(P.S., I forwarded this rant to the editor (including the ameliorating recommendation), so hopefully these deficiencies will soon be fixed. On the other hand, I may just make an enemy of the editor (not my desire)… Oh well, such is life.)

UPDATE: ‘Wich’ is now ‘which.’ Nothing else is fixed, including the missing impersonal pronouns before the various predicate nominatives, the ‘to’ to ‘on’ that was in my original rant, the sentences fragments such as ‘Published 4-8 times in a year.’ the missing punctuation such as the comma before the second ‘which,’ and the missing possessive pronoun in the final sentence. Wow! That is one heck-of-a-lot-of-errors.

I now have over 100 entries on every category under the sun, and I am coming up on the occasional search at both google and Yahoo (though at yahoo only under the directory listings, never under the web search) click this link here now.

Well, I had almost 2000 words written last night intended for this blog, and then I closed the wrong word document and lost it all irretrievably. I’m sure you are all heartbroken… Oh well, life goes on.

Thanks to Michael Snider for his interesting and informative comments on my analysis of “To A Critic” (The poem can be found here). He suggests that because of their more readily identifiable rhythmic nature short lines can better handle substitutions than longer lines such as IP in opposition to my statement that there were too many substitutions. I think that there is certainly some truth to that, but it brings up an interesting question.

I have heard countless discussions of poetics in which iambic pentameter was referred to as embodying the “natural rhythm” of the English language. I had always found this somewhat distressing, since when composing poetry, my phrases naturally tended to fall into tri- or tetrameter. Now I begin to wonder if the “natural rhythm” of the English language hasn’t changed somewhat since IP was established as the meter of choice for great English poetry. I found at least one reasonably respected source who has a similar leaning, at least with regard to American speech: Ronald Wallace, PhD. (scroll down a ways or search twice for tetra). Our language has been transformed from the highly inflected Old English to a much more word order driven paradigm. Contractions have abounded, especially in American Idiom. Our basic beliefs about the pragmatics of communication have changed. Have we lost syllables along the way, poor syllables waving goodbye as we march on without them? I’m not sure about this, for certainly when I do write Sonnets, I generally stick to IP rather than to the variation that allows tetrameter. But then, I am very concerned with my “free verse” friends’ criticisms of my predilection for a lack of enjambment.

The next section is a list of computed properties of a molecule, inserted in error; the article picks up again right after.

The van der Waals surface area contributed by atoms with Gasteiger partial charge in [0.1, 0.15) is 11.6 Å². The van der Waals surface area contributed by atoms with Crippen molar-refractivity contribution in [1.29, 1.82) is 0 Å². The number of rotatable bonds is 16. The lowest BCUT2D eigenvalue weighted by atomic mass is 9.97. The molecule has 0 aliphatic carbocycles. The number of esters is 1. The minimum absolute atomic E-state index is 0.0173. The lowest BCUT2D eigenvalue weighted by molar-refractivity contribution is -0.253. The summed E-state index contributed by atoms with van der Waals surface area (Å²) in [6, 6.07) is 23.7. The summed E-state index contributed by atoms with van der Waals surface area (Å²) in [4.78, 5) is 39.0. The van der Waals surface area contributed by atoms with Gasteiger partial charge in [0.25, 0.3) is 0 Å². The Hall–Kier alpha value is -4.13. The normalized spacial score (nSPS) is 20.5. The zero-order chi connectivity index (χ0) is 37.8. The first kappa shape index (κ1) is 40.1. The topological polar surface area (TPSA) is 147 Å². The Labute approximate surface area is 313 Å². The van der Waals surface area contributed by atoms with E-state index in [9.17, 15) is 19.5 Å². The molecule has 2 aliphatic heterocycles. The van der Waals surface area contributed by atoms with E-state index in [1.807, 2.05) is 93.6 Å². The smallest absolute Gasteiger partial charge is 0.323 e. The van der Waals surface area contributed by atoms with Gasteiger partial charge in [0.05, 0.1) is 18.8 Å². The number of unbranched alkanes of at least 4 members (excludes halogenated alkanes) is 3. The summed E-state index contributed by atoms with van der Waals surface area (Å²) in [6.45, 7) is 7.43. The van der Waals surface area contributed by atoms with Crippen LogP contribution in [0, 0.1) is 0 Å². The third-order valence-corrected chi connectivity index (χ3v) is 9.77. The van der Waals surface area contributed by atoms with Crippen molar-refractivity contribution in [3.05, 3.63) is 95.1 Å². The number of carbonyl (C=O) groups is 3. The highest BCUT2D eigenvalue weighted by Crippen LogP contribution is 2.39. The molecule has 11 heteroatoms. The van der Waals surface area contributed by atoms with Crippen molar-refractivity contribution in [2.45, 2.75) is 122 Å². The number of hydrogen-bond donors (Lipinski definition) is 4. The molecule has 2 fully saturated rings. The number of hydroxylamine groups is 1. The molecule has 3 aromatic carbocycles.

Mr. Snider, at least, doesn’t seem to think so. He says of IP, “no other line is as capacious as the pentameter.” So we have a dichotomy between the fit of the English language to IP and the idea that it is at the same time less amenable to substitution than other line lengths. What is the resolution? Perhaps the type of substitution is important? Perhaps it is the placement? I could write an entire sonnet with headless iambs beginning each line, and no one would blink an eye or argue that it was something less than IP. In the same way I could write one with trochaic substitutions beginning each line, or with the last or next to last foot always anapestic. Is it then consistency that matters? And regardless, is it possible that shorter lines are actually a better fit, but that we have been conditioned so well by history and tradition that to consider another line length is virtually impossible? Not that either, I don’t think. I don’t have any answers, only questions. Which brings me back to my thoughts on shorter meters and the fact that they often seem more natural to both my ear and my tongue. I feel like I have noticed more sonnets lately (though of course I can’t locate any examples at the moment) written in iambic tetrameter, though as I said I can’t be sure. But I have digressed rather far (interesting though it has been for me) from my initial topic.

Ok, back to the trimeter of “To A Critic.” Looking back at it, I realize I may have stated my case a little to harshly, though I stand by my evaluation with the following caveat. The trimeter is well established, and I am not trying to suggest that it ever breaks down to the point of unrecognizability. What I am saying is that the points where there are significant departures cause a slight hiccup if you will in the reading in places where that hiccup doesn’t accent the content. Let me just give one concrete example: